The Association for Research in Vision and Ophthalmology (ARVO) is the largest vision research organization in the world. Formed in 1928, the Association boasts more than 10,000 members in 75 countries who are dedicated to advancing worldwide research pertaining to the visual system and vision-related disorders.
Each year, ARVO hosts their annual meeting, which is held over the course of several days. The event brings together thousands of vision researchers, clinicians, and scientists from around the globe for scientific sessions, poster presentations, and invited speaker sessions.
Among the compelling studies and key pieces of research presented at the 2023 ARVO annual meeting, were two posters and an abstract, which demonstrated the proven ability of AI technology, such as LumineticsCore™ (formerly IDx-DR) created by Digital Diagnostics, to autonomously diagnose diabetic retinopathy. They also highlighted the benefits of implementing such technology into point-of-care settings like primary care clinics.
According to one of the posters, which was presented by Jane Huang, BS, a second-year medical student at Johns Hopkins School of Medicine, “The implementation of autonomous artificial intelligence eye exams was associated with a higher adherence to annual diabetic eye disease testing.”
Similarly, the Stanford abstract presented at ARVO 2023, which was authored by a group of researchers from Stanford Medicine and based on data obtained from several primary care clinics that utilize LumineticsCore, also showed a link between higher adherence to annual eye exams for people with diabetes and AI-based diagnostic systems.
According to the abstract presented by Stanford Medicine, “30.3% of those referred after an AI-based exam followed up at the university eye institute compared with 11.5% of people referred for follow up after teleophthalmology screening.”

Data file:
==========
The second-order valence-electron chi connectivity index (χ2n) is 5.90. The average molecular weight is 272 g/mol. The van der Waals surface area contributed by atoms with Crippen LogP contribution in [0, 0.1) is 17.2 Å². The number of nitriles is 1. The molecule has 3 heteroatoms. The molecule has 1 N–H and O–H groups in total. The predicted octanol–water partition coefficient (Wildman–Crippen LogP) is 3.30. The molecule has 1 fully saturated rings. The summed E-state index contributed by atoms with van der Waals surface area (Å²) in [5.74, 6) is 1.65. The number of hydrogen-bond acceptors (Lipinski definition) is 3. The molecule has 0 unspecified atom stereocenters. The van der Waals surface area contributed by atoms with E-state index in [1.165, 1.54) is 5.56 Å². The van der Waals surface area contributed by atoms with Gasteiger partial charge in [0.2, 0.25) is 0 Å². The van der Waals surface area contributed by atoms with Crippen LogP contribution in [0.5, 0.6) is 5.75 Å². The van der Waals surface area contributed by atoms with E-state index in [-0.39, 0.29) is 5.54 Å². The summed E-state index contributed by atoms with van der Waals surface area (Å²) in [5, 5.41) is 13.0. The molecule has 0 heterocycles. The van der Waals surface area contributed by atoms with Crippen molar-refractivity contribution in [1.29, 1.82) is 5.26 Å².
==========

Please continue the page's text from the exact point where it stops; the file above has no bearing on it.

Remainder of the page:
Another poster, which was presented at ARVO 2023 by Ariel Leong, MS, a second-year medical student at Johns Hopkins School of Medicine, showed that AI-based diagnostic systems have the potential to increase health equity. “Incorporating artificial intelligence into diabetic eye disease testing may increase health equity by giving more patients who are at risk for poor visual outcomes access to screening,” according to the poster.
The Stanford abstract also showed an association between the implementation of autonomous AI technology for diagnosing diabetic retinopathy and increased access to care.
“The percentage of patients that received an annual eye exam increased from 65.2% to 72.8% in the clinics utilizing IDx-DR [now LumineticsCore], exceeding the 90th percentile national benchmark (67.89%) for the Healthcare Effectiveness Data and Information Set (HEDIS) quality measure,” according to the abstract.
Further information about the posters presented at ARVO is available online, as the posters are the subjects of the articles, Autonomous AI Exams Linked with Higher Adherence to Annual Diabetic Eye Disease Testing and AI Referral May Increase Health Equity in Diabetic Eye Disease. The abstract presented at ARVO, which is titled Real World Outcomes from Artificial Intelligence to Detect Diabetic Retinopathy in the Primary Care Setting: 12 Month Experience, is also available online, in the ARVO Journal, Investigative Ophthalmology & Visual Science (IOVS).